The report, released today by the The Chicago Community Trust, looked at more than 400 Chicago news and information websites to understand the structure of our online ecosystem. Hubs, according to the report, are sites that guide users to information on other sites via linking. Gapers Block was the #1 hub, and Community Media Workshop ranked #9. The Workshop site actually received the #1 spot for Referrers, meaning a site that has a position in the network that enables users to follow links quickly to sites with even more outbound links.

Other interesting findings include:

  • Websites operated by traditional media are unlikely to link to content on other local websites.
  • Almost eight in 10 of the sites studied received few if any links from other sites.
  • Sites that link more to other sites or receive more links are more important to the Chicago news ecosystem than other sites.
  • Sites that receive a lot of links include major sources of original reporting such as the Chicago Tribune, Chicagoist and Gapers Block.

The researchers, led by Rich Gordon of Northwestern’s Medill School of Journalism and Zachary Johnson of Syndio Social, recommended that people and organizations looking for a well informed community should encourage more linking among local websites.

At the Workshop, we’re excited to make these lists! We will continue to serve as a resource to Chicagoland nonprofits, journalists and communicators. And now we know that our ongoing efforts to do so (and to be as “link-y” as poosible on our website and blogs) are indeed helpful to Chicago’s online news ecosystem. For more information on Chicago’s ever-shifting media landscape, check out our reports from last year: “The New News 2010: Mapping Chicago’s Online News Scene” and “Realizing Potential: What Chicago’s Online Innovators Need.”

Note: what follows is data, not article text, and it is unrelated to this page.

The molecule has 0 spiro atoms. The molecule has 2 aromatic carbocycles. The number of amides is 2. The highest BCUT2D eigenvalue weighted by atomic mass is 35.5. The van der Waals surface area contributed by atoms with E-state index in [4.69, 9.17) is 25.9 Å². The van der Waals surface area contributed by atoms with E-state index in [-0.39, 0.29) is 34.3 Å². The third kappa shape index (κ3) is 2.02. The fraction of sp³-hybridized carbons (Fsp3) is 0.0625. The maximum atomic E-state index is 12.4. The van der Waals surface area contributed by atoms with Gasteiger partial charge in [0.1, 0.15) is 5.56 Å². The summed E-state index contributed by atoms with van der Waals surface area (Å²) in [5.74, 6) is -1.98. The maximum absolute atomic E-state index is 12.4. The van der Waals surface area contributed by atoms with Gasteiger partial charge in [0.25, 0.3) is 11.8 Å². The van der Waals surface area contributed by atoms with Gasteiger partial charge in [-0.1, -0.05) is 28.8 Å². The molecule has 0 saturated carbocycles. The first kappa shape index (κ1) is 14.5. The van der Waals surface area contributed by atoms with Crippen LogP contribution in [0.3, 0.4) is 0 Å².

If there are other resources you’d like to see on our website or our blogs in the coming month, let us know.

Guest Essay: Why is the Internet so slow?

This is the last guest essay from our recent report “Realizing Potential” about the long-term needs of the online news sector. This essay, by Justin Massa of Metro Chicago Information Center, focuses on why net neutrality is so important for hyper-local online news providers and bloggers. You can find the first two guest essays on the NP Communicator blog as well.  Read the full report here.

“Realizing Potential” Guest Essay: Why Is the Internet So Slow?

By Justin Massa, Director of Project and Grant Development, Metro Chicago Information Center

Imagine if, when shopping for appliances, only GE microwaves could nuke your food on high power while other brands could only operate at 75 percent. Or, imagine if only calls from certain telemarketers rang through to your mobile phone while your friends had to pay an extra, per-call fee in order to reach you. Sounds crazy, right?

Unfortunately, there are a growing number of major corporations lobbying for just this approach to data on the internet.

Telephone and power lines are, in a word, dumb. They don’t pay attention to who is using them for what purpose or what devices they are connected to, only that the user has paid the bill. Until very recently, the internet operated in much the same manner; while your specific connection speed might vary based on your individual plan, the actual content that came to your device and the specific make/model of your computer, phone, radio or car didn’t matter. All websites loaded at (roughly) the same speed and you have been free to connect any device to the web. This is the core tenet of net neutrality: your connection to the internet should be ‘dumb’ and deliver whatever content you request to whatever device you use at the same speed, regardless of what the content is.

But this principle has recently been called into question by both the courts and major corporations. In April, the U.S. Court of Appeals ruled that the Federal Communications Commission (FCC) does not have the authority to regulate an internet provider’s network management practices and policies; in short, the FCC can’t enforce regulations to protect network neutrality.